> read more & see the latest research

Part 1b: Literacy Skills, 0-3

Building Language

Building Language focuses on younger children, ages 0 to three. This skill set refers to a child’s ability to understand and say many words, and many types of words, and later to understand and say more extended and complex sentences. Children who build strong language skills early are set up to be strong readers; they are more likely to enter school with the kinds of Vocabulary & Knowledge skills that support learning and academic achievement as they grow older.

Having a large vocabulary indicates that a child knows a lot of different things, as we all have to be familiar with a concept before we can become familiar with words related to that concept: and all this background knowledge helps children read well. When children have strong language skills, this means that they also have learned a lot about syntax (i.e., word order and agreement) and morphology (i.e., the meaningful small parts of words, such as “er” in player), which helps them make meaning of what they read in the years to come.

> read more & see the latest research

Book Experiences

Book Experiences also applies to younger children 0-3. The skill set encompasses all the skills that are built when parents and caregivers regularly read to and talk about print with babies, toddlers, and preschoolers. These shared experiences are critical for building book-related routines, encouraging strong associations between books and cuddling or loving contact, and creating positive feelings about reading from the earliest days of a child’s life. But Book Experiences are also essential for building the types of literacy skills that set children up to read well: understanding concepts of print, letter and sound knowledge, vocabulary skills, and background knowledge.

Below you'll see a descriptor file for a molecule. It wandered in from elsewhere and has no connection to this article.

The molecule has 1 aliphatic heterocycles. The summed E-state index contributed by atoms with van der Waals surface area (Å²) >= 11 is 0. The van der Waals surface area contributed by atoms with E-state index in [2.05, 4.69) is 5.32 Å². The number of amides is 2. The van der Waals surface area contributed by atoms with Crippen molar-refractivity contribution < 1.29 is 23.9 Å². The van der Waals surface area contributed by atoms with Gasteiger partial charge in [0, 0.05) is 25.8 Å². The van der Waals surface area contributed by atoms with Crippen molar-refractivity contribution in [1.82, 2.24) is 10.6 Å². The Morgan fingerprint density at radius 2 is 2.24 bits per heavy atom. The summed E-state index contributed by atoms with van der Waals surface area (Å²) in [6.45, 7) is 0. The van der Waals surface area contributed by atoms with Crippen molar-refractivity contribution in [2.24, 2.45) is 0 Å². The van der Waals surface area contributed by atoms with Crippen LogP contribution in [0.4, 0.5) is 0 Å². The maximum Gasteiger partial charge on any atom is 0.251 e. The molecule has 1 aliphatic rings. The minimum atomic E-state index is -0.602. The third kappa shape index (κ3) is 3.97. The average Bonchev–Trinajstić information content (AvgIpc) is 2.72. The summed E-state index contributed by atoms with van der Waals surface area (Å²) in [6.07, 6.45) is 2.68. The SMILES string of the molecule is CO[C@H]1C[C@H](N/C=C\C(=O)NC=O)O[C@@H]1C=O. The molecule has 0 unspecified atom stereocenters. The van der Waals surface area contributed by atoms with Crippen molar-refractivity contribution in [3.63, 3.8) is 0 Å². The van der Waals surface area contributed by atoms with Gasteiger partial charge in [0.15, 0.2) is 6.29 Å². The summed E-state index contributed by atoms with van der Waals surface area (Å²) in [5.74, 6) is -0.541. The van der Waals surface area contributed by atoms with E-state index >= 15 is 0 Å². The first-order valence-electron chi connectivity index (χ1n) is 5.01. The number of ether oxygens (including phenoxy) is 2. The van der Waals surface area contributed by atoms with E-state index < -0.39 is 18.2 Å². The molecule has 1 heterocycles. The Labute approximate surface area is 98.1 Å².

> read more & see the latest research

Part 2: Social & Emotional Skills

Awareness & Regulation

Awareness & Regulation refers to the social and emotional skills that are critical to reading and academic success-- at all ages. They include a child’s ability to be aware of himself and others, an understanding of how empathy contributes to positive social dynamics, and regulation of both mind and body in order to stay engaged in reading or conversation. While social and emotional skills encompass other topics as well, Awareness & Regulation are some of the most important sub-skills that are critical to reading success and that should start accumulating from a child’s earliest days.

Awareness & Regulation skills might not sound like they relate to reading, but when children have these skills they are better equipped to take in the learning opportunities around them and to engage with more challenging books and texts. For example, a child can better control her thoughts, feelings and behaviors as she attentively listens to a story that is being read aloud. With well-developed social awareness, she can also empathize with the characters in these stories and become good at perspective taking more broadly.

> read more & see the latest research